Cody, a chocolate Labrador, has for months greeted customers at the Clearwater BP gas station and convenience store at U.S. 19 and Nursery Road.
A St. Petersburg Times story in November introduced thousands more to the jovial dog. And thanks to the wonders of the Internet, the canine's drive-through window presence spawned hundreds of positive responses from across the country.
"Now I have two reasons to go to Florida again," commented one tampabay.com reader. "One, to see my friends and their sons. Two, to see Cody."
But on Thursday morning, a state health inspector put an end to Cody's stint as a convenience store clerk.
Karim Mansour, the store and dog owner, received a warning: Remove the dog or the Florida Department of Agriculture would declare all of Mansour's food products — mostly bottled sodas, Slim Jims and candy bars — unfit for consumption.
Mansour, who adopted 6-year-old Cody three years ago, had no choice but to sign the warning. His primary violation: "Prohibited animals present in a food establishment. Dog seen in retail area."
The store doesn't serve hot food such as hot dogs or even fresh cold deli-type items. The only food it carries are packaged products such as chips, crackers and candy.
But food, apparently, is food.
Michael Lombardi, who manages the Agriculture Department's inspectors, said since food items touch the main counter, the inspectors said it is off-limits to dogs. But, Lombardi said, "If he has a back room where food isn't stored, that would be fine."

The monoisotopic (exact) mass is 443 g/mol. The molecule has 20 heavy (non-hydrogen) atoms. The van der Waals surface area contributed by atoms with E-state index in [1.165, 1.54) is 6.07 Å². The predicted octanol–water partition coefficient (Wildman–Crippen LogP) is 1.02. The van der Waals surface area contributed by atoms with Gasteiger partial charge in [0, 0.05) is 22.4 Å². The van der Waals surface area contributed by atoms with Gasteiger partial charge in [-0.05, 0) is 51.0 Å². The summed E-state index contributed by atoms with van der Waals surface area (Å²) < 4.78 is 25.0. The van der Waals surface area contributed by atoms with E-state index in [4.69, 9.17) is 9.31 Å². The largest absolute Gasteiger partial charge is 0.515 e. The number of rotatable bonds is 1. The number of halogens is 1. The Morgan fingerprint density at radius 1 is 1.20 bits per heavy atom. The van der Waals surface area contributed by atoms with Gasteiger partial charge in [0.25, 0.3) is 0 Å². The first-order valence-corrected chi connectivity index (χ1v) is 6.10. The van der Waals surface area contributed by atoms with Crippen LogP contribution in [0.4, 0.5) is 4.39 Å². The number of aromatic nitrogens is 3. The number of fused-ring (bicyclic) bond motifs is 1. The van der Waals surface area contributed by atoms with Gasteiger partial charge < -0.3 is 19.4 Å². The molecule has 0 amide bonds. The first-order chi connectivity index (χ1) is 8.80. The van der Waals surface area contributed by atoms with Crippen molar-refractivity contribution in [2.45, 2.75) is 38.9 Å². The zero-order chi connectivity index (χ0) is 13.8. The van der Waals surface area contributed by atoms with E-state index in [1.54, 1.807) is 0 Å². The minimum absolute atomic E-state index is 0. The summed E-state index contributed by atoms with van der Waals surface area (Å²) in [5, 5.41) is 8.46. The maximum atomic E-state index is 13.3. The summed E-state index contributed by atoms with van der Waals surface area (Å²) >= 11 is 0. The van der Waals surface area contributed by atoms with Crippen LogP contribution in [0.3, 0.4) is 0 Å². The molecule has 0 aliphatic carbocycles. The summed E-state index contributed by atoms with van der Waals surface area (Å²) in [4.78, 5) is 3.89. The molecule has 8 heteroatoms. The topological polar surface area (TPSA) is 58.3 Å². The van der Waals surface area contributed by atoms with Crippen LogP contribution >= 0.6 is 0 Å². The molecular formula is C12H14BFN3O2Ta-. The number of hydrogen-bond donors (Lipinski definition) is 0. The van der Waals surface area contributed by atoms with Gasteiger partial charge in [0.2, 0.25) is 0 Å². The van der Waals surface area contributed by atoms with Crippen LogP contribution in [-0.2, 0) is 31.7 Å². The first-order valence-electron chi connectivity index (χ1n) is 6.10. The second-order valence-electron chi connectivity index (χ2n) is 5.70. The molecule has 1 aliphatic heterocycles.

If Cody were cut off from interacting with people, Mansour said he might as well leave him home with his two other dogs.
"Cody would think he was being punished if I put him back there," he said.
A health inspector visited the business Nov. 23 and noted Cody as a source of environmental contamination, but was appeased when Mansour "put dog in back where there is no food," according to the inspection report.
But Cody, being a people creature, couldn't help but wander to where the action was. He was out front when the inspector, John Berkler Jr., and his supervisor, Kevin Carroll, arrived Thursday.
"The guy was told this is not sanitary to have an animal running around in the area where food is kept," said Terence McElroy, Department of Agriculture spokesman. "We all love dogs. But the fact of the matter, as far as we're concerned, nothing's more important than preventing food contamination."
Mansour said he will leave Cody at home today, but will try to find a way for his companion to stay.
"There's no way one of my dog's hairs are going to get into a bag of Doritos," he said. "I don't know what I'm going to do without him. It's going to be boring here, and people are going to be looking for him."
Mansour's customers were surprised and upset.
"I'm all for him being here," said Mark Little, who visits the store weekly for cigarettes and soda. "He comes up, greets the customers, everyone's happy."
Karen Greer, who had read about Cody, pulled into the drive-through Thursday afternoon. She was greeted by the dog on his last day. Cody appeared in the window, big brown eyes and all.
"Hello, Cody!" she said.
After finding out that Cody apparently had been forced into an early retirement, Greer said she wished she could do more to keep him from leaving.
"I want to bring my granddaughter here to see him," she said.
Whether it was Cody's fame that led to his downfall is still unclear.
Lombardi, with the Department of Agriculture, said while he couldn't verify what prompted the surprise visit Thursday, it was not uncommon for supervisors to accompany inspectors on routine checks.
But Mansour, recalling his conversation with Carroll, came to a different conclusion.
"He told me somebody up top said his boss saw it on the news," he said.